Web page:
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Annual cybersecurity roundup 2014

2014: the year of the cyberattacks. From a cybersecurity and data privacy perspective, it has been a year like no other.

Positive advancements in the level of privacy afforded to individuals were made by several of the market leading internet companies. Google and Yahoo encrypted emails in a continued post-Snowden crackdown, whilst Apple made changes to encryption to close a backdoor that allowed data to be obtained from iOS devices to comply with lawful warrants.

However, these positive changes have been truly overshadowed by a year of sustained cloud-breaches, tactical hacks, and increasingly aggressive cyberattacks. Driven by an evolution of methods and tactics used by attackers, and aided by vulnerabilities in the infrastructure of the Internet, 2014 gave us everything from opportunistic data theft from large-scale corporations to cyberespionage by nation-states.  

Nicola Fulford, privacy and data protection partner, looks back at the most significant security and data privacy issues of 2014, and consider what we might expect to see in 2015.

Targeting the cloud

The use of public cloud solutions for data storage again increased in 2014. Companies continue to benefit from the efficient, scalable, and low-cost nature of cloud solutions whilst individuals enjoy the ability to expand data storage capacity beyond that provided by a physical device; particularly in light of the significant quantities of data amassed via ever enhancing functionality of personal devices such as smartphones.

The increasingly large amount of personal, confidential, and other data stored in the cloud is a treasure trove for attackers. Previously it was thought that public cloud solutions were well protected, with multiple layers of security and high levels of encryption protecting our most-personal data. Unfortunately, 2014 brought us a wake-up-call on the limits of cloud security in the form of a series of high-profile attacks on cloud services such as Dropbox, Google Drive, and of course Apple (via the infamous iCloud celebrity nude picture leaks we wrote about on 24 September; spreading some of our most private and confidential information across the Internet.

Cyberespionage and Nation-States

A number of systematic spying campaigns were discovered in 2014, using extremely complex and stealthy spying programs to steal data from a wide range of companies. Operations by the Eastern European collective “Dragonfly” and a party using the highly sophisticated Regin malware[i] both targeted energy companies, including grid operators and industrial equipment providers; seemingly focussing on national infrastructure. In fact, the tail-end of 2014 saw the FBI warn US defence contractors, energy firms, and educational institutions that they may be targeted by a sophisticated Iranian hacking operation dubbed “Operation Cleaver”.[ii]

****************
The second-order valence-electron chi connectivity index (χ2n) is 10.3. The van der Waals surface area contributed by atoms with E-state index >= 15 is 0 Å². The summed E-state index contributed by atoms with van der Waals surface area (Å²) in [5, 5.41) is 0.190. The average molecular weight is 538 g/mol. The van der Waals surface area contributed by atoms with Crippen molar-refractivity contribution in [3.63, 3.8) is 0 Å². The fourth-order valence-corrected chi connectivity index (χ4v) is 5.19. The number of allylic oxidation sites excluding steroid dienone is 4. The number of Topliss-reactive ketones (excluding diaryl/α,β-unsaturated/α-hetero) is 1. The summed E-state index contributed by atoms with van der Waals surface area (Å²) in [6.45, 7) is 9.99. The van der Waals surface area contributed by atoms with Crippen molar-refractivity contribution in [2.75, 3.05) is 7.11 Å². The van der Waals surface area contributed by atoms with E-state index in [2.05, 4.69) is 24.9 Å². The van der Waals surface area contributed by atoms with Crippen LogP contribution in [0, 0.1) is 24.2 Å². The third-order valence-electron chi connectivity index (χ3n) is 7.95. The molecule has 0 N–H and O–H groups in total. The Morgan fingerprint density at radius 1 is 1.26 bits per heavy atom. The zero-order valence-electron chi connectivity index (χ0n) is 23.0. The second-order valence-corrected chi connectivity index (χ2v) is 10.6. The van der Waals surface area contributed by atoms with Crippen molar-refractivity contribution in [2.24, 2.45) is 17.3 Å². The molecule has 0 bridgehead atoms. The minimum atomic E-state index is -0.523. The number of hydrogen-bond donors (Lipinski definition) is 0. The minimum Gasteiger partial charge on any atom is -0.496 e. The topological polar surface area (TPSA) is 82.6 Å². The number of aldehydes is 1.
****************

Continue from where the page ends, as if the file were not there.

As is often the case, we’re left to our own inferences in these attacks as accusations of cyberespionage tend not to be directly attributed to other nations, partly for reasons of political diplomacy and partly because it is invariably difficult to make such an accusation with total certainty. The FBI stopped short of attributing Operation Cleaver to the Tehran government, but did note that attacks such as these underscore a determination and fixation on large-scale compromise of critical infrastructure by attackers. Similarly, it was noted that the Regin malware was suited to persistent, long-term surveillance operations that suggests intent to do more than to just make money.

However, in a dramatic climax to 2014 and highly unusual departure from the norm, the US government directly accused the Democratic People’s Republic of Korea (North Korea) of using a “sophisticated worm” to perpetrate cyber exploitation activities on Sony Pictures in retaliation for Sony’s proposed release of the film “The Interview”[iii]. These activities culminated in the early release of “The Interview” and other unreleased films, as well as significant amounts of personal, sensitive, and confidential information about Sony and its employees, across the Internet. The result for Sony: losses of as much as $100 million at the time of writing, in addition to further potential losses resulting from a systemic non-compliance with data protection principles in the collection and use of sensitive personal data including medical records.  The result for everyone else: heightened political tension between the US and North Korea and a fresh series of embargoes against DPRK.